The Northern Territory police commissioner has weighed in on the government’s review of bail laws for offences involving edged weapons, and flagged some officers will be pulled from regular duties to staff the temporary police response following the fatal stabbing of a bottle shop worker in Darwin.
- The bail review was announced after a bottle shop worker was fatally stabbed
- The NT government has not committed to a time frame for the review
- The police commissioner said police would be redirected from normal duties to staff its response
Yesterday, the NT government announced a series of measures, including increased police presence at identified hotspots and a review of police powers, in response to the death of 20-year-old Declan Laverty, who was killed while working at a drive-through BWS in Darwin on Sunday night.
Nineteen-year-old Keith Kerinauia has been charged with Mr Laverty’s murder, as well as aggravated robbery and breach of bail.
It comes a day after key Aboriginal organisations urged the NT government to worth with local leaders and communities on the review and “avoid kneejerk reactions and rushed reform”.
This morning, Police Commissioner Jamie Chalker told ABC Radio Darwin the police force would be contributing to the bail review and outlined what he thought the review should focus on.
“We think there’s an avenue of opportunity to really explore those who’ve got a propensity for violence and have demonstrated violence in the past — what levers can we pull to really put greater controls over them?” he said.
Mr Chalker said he thought laws around the presumption of bail would “be a focal point” of the review.
“If there’s an edge weapon used or and you’ve caused harm to somebody, whether the presumption of bail remains as it currently is or whether that becomes firmer, I think will be a step to certainly have a strong look at,” he said.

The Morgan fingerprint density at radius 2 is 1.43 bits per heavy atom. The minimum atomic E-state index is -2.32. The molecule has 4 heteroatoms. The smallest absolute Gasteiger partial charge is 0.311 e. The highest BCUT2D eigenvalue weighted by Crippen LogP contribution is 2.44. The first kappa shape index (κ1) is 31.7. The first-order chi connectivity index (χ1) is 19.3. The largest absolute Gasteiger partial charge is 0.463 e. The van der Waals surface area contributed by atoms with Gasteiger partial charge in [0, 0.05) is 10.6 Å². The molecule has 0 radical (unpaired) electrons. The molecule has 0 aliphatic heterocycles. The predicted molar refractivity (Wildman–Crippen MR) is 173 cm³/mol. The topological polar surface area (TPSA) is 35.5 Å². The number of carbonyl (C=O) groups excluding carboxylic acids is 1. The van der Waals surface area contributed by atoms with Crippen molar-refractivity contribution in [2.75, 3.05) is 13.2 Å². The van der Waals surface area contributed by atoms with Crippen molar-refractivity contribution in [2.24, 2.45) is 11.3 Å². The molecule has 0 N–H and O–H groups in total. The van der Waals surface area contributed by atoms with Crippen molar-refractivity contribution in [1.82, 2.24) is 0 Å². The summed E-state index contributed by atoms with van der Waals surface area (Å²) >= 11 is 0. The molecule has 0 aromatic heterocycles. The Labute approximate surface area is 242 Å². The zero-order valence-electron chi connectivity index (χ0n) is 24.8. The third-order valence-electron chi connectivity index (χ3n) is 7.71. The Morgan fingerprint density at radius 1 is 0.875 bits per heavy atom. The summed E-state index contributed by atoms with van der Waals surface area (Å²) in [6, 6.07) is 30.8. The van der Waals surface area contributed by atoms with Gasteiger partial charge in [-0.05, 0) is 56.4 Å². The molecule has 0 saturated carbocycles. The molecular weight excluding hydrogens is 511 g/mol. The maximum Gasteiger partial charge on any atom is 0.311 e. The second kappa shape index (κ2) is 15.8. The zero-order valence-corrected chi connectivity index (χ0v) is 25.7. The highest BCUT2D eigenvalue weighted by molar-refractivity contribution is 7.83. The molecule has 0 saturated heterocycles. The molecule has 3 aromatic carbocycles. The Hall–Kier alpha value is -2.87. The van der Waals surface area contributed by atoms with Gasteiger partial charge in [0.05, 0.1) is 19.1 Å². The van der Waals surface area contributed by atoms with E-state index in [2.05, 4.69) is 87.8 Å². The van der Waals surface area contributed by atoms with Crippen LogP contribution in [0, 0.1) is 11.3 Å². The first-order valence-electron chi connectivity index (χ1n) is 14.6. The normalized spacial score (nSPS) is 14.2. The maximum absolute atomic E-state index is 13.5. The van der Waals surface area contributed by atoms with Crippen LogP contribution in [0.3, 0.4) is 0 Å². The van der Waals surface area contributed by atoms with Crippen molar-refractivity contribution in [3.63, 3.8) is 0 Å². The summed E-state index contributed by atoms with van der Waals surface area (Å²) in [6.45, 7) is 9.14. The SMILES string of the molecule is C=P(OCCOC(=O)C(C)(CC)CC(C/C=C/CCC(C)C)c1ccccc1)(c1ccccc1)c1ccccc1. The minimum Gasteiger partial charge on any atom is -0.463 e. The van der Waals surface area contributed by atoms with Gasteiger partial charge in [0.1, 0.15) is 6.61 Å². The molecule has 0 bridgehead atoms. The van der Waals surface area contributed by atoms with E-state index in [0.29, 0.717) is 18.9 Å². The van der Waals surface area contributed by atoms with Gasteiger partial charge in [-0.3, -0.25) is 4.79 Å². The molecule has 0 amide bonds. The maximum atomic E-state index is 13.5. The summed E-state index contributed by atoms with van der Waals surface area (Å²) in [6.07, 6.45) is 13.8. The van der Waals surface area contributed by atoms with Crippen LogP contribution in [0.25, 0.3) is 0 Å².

“In the event that we demonstrate continually that people don’t do that via breach of bail, we would suggest that that should occur a lot quicker, rather than the constant ability for people to be re-bailed.”
NT Attorney-General Chansey Paech, when asked about the time frame and focus of the review, said he was “not going to pre-empt” either.
“The Northern Territory government has launched an immediate review, it is of highest priority to us,” he said.
“And we’ll work through that. And as soon as that review is conducted, government will absolutely consider all of the options before it and make the appropriate actions.”
Yesterday afternoon, Aboriginal organisations, including the North Australian Aboriginal Justice Agency (NAAJA), cautioned the government against “hastily-applied bail reform”.
“We understand the community sentiment of anger and anguish. And rightly so. But quick fixes will not, and cannot, prevent crime,” acting NAAJA chief executive John Paterson said.
When asked about concerns around “kneejerk reactions” following the bottle shop death and bail review, Mr Paech said: “We need to make sure that we have a considered thought-through process that absolutely addresses the concerns, and that enables the community to feel like the appropriate responses have been taken.”
Police to reorganise presence
Mr Chalker said to staff the police response, some officers would have to be pulled from regular duties, including from the territory’s elite tactical Territory Response Group (TRG), water police and mounted police.
He said that was despite NT Police resources already struggling to keep up with demand.
“We’ll be pulling police from other duties that we think we can ultimately sacrifice for a short period of time,” he said.
“It will have an impact on some business continuity. But the reality of it at the moment is there’s a pressurised environment.”
NT prison population at capacity amid bail review
Statistics provided by NT Correctional Services show, as of today, Darwin’s prison is accommodating 20 prisoners over its capacity, with some prisoners on remand being held at the Darwin Watch House.
More widely, the Northern Territory’s prison population, sitting at 2,042, is at near record numbers.
“Prisoner numbers have been rising steadily throughout 2022 and the first quarter of 2023,” NT Correctional Services said in a statement.
“The maximum prisoner number was 2,061 in February 2023. The pressure on the system is expected to continue for the foreseeable future.”
Mr Chalker said police were “taking care of remand prisoners in our police watch houses … because of the demand environment we’ve created.”